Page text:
After reading transcripts of the subcommittee hearing and talking with congressional staffers who attended it, Farry says several points raised during testimony will warrant further consideration by the pharmaceutical industry, the government and other stakeholders. One has to do with how the use of RFID throughout the pharmaceutical supply chain might be funded, while another centers on which entities would be liable should counterfeit drugs get through the supply chain despite the use of RFID technology to prevent that from happening.

"These are below-the-radar-screen types of issues, but we've been talking with folks about RFID for some time, both in the government and [in] pharmaceutical markets," says Farry, who is also the lead correspondent for his firm's RFID Law Blog. "One thing we often hear is, 'Great, but who is going to pay for that [RFID]?'"

Indeed, Susan Winckler, vice president of policy and communications for the American Pharmacists Association (APhA), testified that while APhA supports advanced technologies and other ways to combat drug counterfeiting, its support is tempered by the need to minimize the impact on patients and recognize the reality that pharmacists have limited resources in terms of time and money. "Any anticounterfeit initiatives must include assessments of both the costs and benefits," she told the subcommittee. "As Congress seeks to close gaps in our system, it must assess the impact any proposed solutions might have on pharmacists and our ability to serve patients."

Douglas Farry

Winkler was one of six speakers who presented testimony during the hearing. Others in the group included Randall Lutter, the FDA's acting associate commissioner for policy and planning; Kevin Delli-Colli, deputy assistant director of the Financial and Trade Investigations Division, Office of Investigations, U.S. Immigration and Customs Enforcement; Carmen Catizone, executive director of the National Association of Boards of Pharmacy; John Gray, president and CEO of the Healthcare Distribution Management Association (HDMA); and Rick Raber, project manager of Northern Apex-RFID, a systems integrator.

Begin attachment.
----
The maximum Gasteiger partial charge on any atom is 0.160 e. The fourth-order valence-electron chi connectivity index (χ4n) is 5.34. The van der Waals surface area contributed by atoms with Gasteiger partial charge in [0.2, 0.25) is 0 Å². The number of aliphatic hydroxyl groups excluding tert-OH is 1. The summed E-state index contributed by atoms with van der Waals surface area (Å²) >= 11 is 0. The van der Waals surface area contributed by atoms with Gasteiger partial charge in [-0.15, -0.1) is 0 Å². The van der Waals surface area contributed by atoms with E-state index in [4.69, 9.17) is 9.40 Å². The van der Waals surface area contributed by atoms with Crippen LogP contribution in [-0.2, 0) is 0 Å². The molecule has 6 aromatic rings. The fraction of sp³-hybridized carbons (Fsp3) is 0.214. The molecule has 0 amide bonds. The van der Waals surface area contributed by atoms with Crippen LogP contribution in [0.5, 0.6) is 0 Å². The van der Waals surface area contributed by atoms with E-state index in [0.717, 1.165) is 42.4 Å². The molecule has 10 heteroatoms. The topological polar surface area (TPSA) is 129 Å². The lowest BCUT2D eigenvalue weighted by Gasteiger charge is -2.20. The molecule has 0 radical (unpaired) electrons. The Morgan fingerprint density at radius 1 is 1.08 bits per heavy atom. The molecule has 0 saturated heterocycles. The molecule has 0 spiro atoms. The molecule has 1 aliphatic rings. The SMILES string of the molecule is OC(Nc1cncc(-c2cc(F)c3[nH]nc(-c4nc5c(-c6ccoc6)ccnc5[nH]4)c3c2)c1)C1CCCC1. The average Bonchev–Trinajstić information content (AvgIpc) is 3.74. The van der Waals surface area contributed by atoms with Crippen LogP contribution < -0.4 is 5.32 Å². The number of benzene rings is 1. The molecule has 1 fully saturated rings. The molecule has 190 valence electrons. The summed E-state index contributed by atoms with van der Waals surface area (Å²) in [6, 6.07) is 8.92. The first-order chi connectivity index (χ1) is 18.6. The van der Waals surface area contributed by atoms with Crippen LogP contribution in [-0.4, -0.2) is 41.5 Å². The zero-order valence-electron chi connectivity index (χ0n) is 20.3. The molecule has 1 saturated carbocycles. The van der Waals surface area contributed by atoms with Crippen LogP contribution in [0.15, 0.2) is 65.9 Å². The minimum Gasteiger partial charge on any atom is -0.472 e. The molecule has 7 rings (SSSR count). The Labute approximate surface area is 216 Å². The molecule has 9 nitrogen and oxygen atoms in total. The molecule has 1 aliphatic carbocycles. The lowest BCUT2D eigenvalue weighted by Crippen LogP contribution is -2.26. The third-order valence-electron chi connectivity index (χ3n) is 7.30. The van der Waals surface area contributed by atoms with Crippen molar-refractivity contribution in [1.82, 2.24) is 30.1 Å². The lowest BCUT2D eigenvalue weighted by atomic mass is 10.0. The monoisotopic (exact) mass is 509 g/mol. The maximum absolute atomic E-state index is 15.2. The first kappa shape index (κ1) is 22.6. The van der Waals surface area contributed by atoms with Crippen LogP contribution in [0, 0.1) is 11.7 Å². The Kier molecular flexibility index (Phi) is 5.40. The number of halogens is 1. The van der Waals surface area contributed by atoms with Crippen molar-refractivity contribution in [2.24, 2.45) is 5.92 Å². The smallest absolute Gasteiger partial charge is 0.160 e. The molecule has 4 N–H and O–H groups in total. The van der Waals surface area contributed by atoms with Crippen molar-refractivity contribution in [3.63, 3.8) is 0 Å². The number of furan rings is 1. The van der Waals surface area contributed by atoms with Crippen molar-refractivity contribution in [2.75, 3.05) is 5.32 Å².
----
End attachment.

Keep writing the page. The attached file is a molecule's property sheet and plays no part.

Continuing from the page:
Several speakers indicated the need for coordination among various states' current and forthcoming drug-pedigree laws, as well as the development of RFID standards. The latter continues to be a concern of many stakeholders, particularly pharmaceutical companies and the FDA. Joseph Pearson, business development manager at Texas Instruments, an RFID tag and chipmaker and one of Northern Apex-RFID's business partners, says the creation of a single item-level standard for the pharmaceutical industry would be a driving factor in RFID's mass adoption in that industry, as would the passage of legislation requiring the use of RFID technology to track drugs in the supply chain.

"The hearings represent the need for congressional legislation to provide the mandate directive that the FDA is looking for," says Pearson, who did not attend the hearings, but spoke with several who did, "so they can provide the rules to implement RFID in the industry."

It is unclear where the subcommittee's hearings will lead, but Farry says Congress has numerous options at its disposal, including acting on the FDA's decision to lift the stay on the PDMA (such as blocking that decision—a move Farry says is unlikely), or creating policy guidelines. "Whether Congress does that through legislation or oversight and guidance, it has lots of tools at its disposal," he says.